The Samsung Galaxy S4 is an omnipotent smartphone – an omniphone – that gives us our first real glimpse at a future where all our computing needs are satisfied by the same device. Be it productivity, content consumption, or playing games, it’s now clear that the future of personal computing is consolidation in a single portable device; most likely a smartphone. For the hundreds of millions of people who find themselves relying on their smartphones more and more each day, this doesn’t come as much of a surprise.
What is surprising, though, is that no one would’ve expected it to be Samsung that would wrap up the bedroom, living room, and office with a single device; anyone with a grain of sense would’ve pegged Apple as the ultimate consumer electronics master. Somehow, Apple has blown it.
Just a year or two ago, it seemed like Apple had it all sewn up with the iPhone and iPad. Every sensible person had money on Apple – and indeed, judging by Apple’s meteoric market valuation between 2009 and 2012, from $80 per share to a peak of $700 per share, every sensible person really did have their money on Apple. While Apple’s position as the world’s most valuable company was no doubt cemented by truly ridiculous profit margins, the main reason for Apple’s incredible valuation was the investor belief that the Cupertino company could seemingly do no wrong. Apple’s track record really was astounding, going from zero to world’s-most-profitable-hero in just a few years, first on the back of the iPhone, and then the iPad.
It has now been three years since the release of the iPad, and except for a few hardware tweaks and the introduction of Siri, nothing has really happened since. When the iPhone was the only smartphone worth taking seriously, Apple might’ve got away with slow updates and stagnant feature sets – but today, with strong competition on both the hardware and software front from Android, Apple is struggling to keep afloat, let alone ahead. The iPad is still the unquestioned king of the tablets, but for how long? The 7in Android tablets are gaining ground, and Samsung’s Note tablets are starting to make the iPad look very staid and featureless in comparison.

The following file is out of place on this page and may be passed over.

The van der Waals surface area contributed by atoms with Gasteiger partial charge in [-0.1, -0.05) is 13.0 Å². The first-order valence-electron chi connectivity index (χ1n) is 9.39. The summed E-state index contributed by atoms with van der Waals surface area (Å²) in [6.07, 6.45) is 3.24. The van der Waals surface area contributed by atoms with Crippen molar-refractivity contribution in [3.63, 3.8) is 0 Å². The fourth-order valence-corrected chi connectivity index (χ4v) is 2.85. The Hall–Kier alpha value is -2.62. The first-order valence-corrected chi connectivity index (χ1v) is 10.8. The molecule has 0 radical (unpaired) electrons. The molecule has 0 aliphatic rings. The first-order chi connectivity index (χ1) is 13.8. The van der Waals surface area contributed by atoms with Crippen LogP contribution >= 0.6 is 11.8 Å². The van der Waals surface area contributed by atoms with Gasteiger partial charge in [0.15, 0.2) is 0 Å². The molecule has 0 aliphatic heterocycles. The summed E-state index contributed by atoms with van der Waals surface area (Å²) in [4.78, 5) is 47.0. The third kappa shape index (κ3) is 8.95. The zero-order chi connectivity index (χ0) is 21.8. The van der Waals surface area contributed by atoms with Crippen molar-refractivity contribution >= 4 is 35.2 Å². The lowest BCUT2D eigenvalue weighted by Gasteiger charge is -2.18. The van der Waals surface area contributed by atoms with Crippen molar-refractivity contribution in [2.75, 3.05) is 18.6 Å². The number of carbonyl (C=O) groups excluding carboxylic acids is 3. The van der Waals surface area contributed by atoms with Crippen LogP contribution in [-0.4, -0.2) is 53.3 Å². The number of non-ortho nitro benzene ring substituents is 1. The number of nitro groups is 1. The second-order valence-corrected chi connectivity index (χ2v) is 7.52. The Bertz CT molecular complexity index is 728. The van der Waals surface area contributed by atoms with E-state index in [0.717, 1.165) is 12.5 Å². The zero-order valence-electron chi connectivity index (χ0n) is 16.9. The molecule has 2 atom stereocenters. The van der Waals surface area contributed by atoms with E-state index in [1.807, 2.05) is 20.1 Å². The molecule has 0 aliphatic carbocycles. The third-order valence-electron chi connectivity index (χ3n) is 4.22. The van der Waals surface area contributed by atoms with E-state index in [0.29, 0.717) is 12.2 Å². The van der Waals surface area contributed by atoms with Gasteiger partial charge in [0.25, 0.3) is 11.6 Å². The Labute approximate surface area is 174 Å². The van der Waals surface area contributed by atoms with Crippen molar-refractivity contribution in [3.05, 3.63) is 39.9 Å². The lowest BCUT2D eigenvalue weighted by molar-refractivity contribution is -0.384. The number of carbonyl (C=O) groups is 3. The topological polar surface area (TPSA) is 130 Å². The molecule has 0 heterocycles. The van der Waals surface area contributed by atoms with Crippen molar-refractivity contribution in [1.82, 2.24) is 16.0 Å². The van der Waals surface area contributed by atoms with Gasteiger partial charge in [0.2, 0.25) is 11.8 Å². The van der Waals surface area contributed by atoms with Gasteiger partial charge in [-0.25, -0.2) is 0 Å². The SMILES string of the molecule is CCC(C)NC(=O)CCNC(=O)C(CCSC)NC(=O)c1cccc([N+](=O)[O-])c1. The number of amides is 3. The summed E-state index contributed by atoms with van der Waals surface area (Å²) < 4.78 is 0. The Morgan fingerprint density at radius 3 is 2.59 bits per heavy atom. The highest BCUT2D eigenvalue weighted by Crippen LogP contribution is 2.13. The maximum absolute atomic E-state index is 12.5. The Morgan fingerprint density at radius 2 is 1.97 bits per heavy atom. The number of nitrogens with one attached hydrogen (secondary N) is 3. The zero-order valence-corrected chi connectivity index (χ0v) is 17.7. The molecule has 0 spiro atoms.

And then there’s the living room. With Apple TV, iTunes, millions of games, and AirPlay streaming, all eyes have been on the seemingly-imminent-but-fast-becoming-vapourware iTV – the large screen centrepiece of the Apple living room experience. With an iTV, some gamepad peripherals for the iPhone and iPad, and a Sonos-like music player, Apple could’ve mopped up the entire home entertainment market, and much of the at-home consumer electronics market too.
That isn’t to say that Samsung has crafted a perfectly integrated living room solution, but it’s definitely a lot closer than Apple. Once you factor in laptops, tablets, and even fridges and washing machines, Samsung is approaching the point where, for some people, almost every device they interact with will be made by Samsung. Not that it really matters in the overall Grand Unified Living Room, but let’s not forget that Samsung probably makes the SoC or memory for any other non-Samsung devices that you use, too.
iPhone 5S: Go big, or go home
Apple’s response to Samsung’s growing dominance, if it has one, must come with the iPhone 5S – or not at all. Since the launch of Siri some 18 months ago, we’ve seen very little in the way of innovation from Apple. If Apple continues with its usual release cadence and simply makes the iPhone 5S a bit faster, the company will be in trouble – and that’s exactly why the company’s stock price has been plummeting since the release of the iPhone 5.
With ever-increasing pressure from Android, and Microsoft and BlackBerry praying for some action, Apple really doesn’t have a whole lot of leeway. If the iPhone 5S (due Q3 2013) is just a minor speed bump, then that means it’ll be a full 18 months until Apple can finally respond to the Samsung threat with the iPhone 6 – by which point there’ll already be a Galaxy S5, which will raise the bar yet again.
It’s a little odd seeing Apple play catch-up after being the forerunner for so long, but this is what happens when a company rests on its highly profitable laurels. Where Apple is making minor OS tweaks and implementing one or two new features every 24 months, Samsung has made enough changes that its flagship devices are now almost completely differentiated from Android.
S Translator, ChatOn, Smart Pause/Scroll, Air View/Gesture, WatchOn, Adapt Display/Sound, S Health, Sound & Shot, Group Play, Dual Camera – all new in the last 12 to 24 months, all exciting, and almost all without parallel on iOS/iPhone. At this point, with every smartphone on the market packing a Retina display and fast SoC, I think it’s a little disingenuous to compare the hardware – but even here, in Apple’s oldest stronghold, Samsung has met or surpassed the competition.
Apple isn’t out of the race yet, of course. It would be stupid to discount a company with the largest bank balance and best supply chain in the world. As Apple knows all too well, though, you can’t put a price on momentum – and Samsung has built up a hell of a lot over the last three years of Galaxy phones. While Samsung continues to build upon that momentum, Apple is merely drifting.
While you’re here, you might also want to read: How Apple can ensure the iPhone reigns as king again.